Sunday, June 5, 2016

Self-Love ♡ Sundays | Falling Behind

In the age of social media, sometimes avoiding the game of comparison becomes a daunting task. I'm not sure if this is anyone else's problem, but I decided to be candid in the case that it is. We live in a society of sharing, where we share everything from celebrating milestones to what we eat that day. It's no longer weird to walk around in public, arm extended, talking to and/or posing for a phone or a camera. Despite the many benefits of blogging and social media to name, we are narcissistic and over-exposed. Thus, we've created the perfect formula for self-sabotage, jealousy, delusion, etc. to exist.

All of us are selective, very strategic about what we share, because most of us want to be perceived a certain way. Most of us-myself included-don't want to show certain aspects of our lives out of fear of being too vulnerable.  We don't want to be open about our failures or the mistakes we've made that caused us to fail. We don't want to highlight our fears and insecurities (even though sometimes we do, unconsciously). We don't want to show moments of defeat.

There have been moments when I'd drop "subtle" hints on Twitter about something I'm going through and a close friend would text me: 'hey, are you okay?' As much as I truly appreciate gestures of genuine concern, I'd immediately feel embarrassed, stumbling all over my words/thoughts to if I'm not supposed to have any emotion besides happiness. Why is that? Do I not fully grasp the concept that everyone has their own demons to fight and it's okay to be sad sometimes? 

And I know most of the sadness stems from having green eyes, playing envy of others' blessings or ability to be blessed. It reminds of a familiar bible story of the prodigal son (Luke 15:11-32). Careful not to rescript the entire passage, it was basically a parable Jesus told to his disciples of two sons, one who did everything right according to his father's laws and the other who ran away and was frivolous of his inheritance. The son who stayed at his father's estate felt he lived an noteworthy life and because of that carried this sense of entitlement and didn't think his brother deserved to be welcomed home with elaborate gifts and celebration. When he questioned his father, the father reassured him that he was always with him and everything he owned was his. The compassion he felt for the brother didn't change or lessen the love he had for both of them, nor did it take away from what belonged to each son individually.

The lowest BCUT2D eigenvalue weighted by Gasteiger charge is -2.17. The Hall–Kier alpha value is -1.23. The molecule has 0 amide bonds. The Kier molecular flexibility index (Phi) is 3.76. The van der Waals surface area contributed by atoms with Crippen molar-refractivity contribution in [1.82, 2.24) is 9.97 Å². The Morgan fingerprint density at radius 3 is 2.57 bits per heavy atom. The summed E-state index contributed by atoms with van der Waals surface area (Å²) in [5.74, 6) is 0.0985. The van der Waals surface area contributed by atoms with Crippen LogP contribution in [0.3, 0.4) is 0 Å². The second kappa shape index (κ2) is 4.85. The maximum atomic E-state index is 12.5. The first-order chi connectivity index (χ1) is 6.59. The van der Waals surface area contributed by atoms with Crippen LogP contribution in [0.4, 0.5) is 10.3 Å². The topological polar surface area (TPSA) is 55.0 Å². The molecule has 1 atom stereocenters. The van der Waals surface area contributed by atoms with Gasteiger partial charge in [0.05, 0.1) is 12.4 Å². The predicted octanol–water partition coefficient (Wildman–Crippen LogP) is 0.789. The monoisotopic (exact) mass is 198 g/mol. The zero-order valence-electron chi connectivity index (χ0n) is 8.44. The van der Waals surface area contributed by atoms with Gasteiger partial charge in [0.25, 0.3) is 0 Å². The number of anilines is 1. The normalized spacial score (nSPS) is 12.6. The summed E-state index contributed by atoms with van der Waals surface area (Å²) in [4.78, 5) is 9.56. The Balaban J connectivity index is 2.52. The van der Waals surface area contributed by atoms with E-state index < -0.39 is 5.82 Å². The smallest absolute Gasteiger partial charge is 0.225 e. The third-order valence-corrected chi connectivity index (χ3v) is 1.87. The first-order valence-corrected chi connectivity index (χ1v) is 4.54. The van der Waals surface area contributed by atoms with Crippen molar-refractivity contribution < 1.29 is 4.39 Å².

Basically, there is enough room in the universe for all of us to be blessed, but if we're consumed with what others have, we fail to recognize the blessings and resources available to us. Also, we never truly know what people have gone through to get to where they are, because for most people, those are the parts they refuse to showcase. 

Obviously, the greater lesson here is to not compare your journey to that of others. However, I constantly catch myself thinking the grass must be greener on the other side, watching other people experience certain things and feeling inadequate, or feeling like I'm falling behind, especially at the age where every one around me sort of expects me to have my life together by now.

A little over a year ago, I wrote a post about believing in abundance and how much I don't believe there is a such thing as "missed opportunities", yet-more often that I'd like to admitt-I fall into this conviction that I missed my mark, that I had all these chances that I ruined, somehow. It's such an awful way to think, but I'm just being honest and the first step to healing is acknowledgement. 

So where do I go from here? How many times do I have to remind myself that it's all good, that I'm here for a reason, that God hasn't forgotten about my silent prayers? This whole life thing is a learning curve and I don't think I'll ever have all the answers to these penetrating questions. A huge part of me trusting the process is acceptance and expressing myself via words-no matter how over exposed I may be-allows me to be more honest with where I am at each stage.

Nante yie.



  1. I think we all fall into this keeping up trap. Sometimes it helps to realize there's people out there who want the things you have, the same way we want the things other people have. I'm starting to realize that even when we reach certain milestones and reach certain goals, there will always be more wants, hopes, and dreams around the corner. I was listening to this really good podcast a while back about enjoying the season you're in, and it really helped me stop and smell the metaphorical roses! Slide in my DM if you're interested; I'll send you the link.


    1. Sounds like something I'd be interested in...send it my way!!!

  2. Last night my friend sent me an article publish 5 years ago and he said I use to wish this were me. Reading the article, and being on this journey with him for the last year plus, watching the hard work, and for him to be accepted for the fellowship program that he read about 5 years ago, I'm so proud of him. But other people would think that it was simple. No the grass isn't greener, but we all have opportunities/ resources and we work toward them. Don't worry you got this. Hope all is well with school! I know what you're studying is hard (engineering), but you'll make it through. Oh, he's also an engineer, and he was able to overcome that too.

    1. Thank you for this and the encouragement!!!


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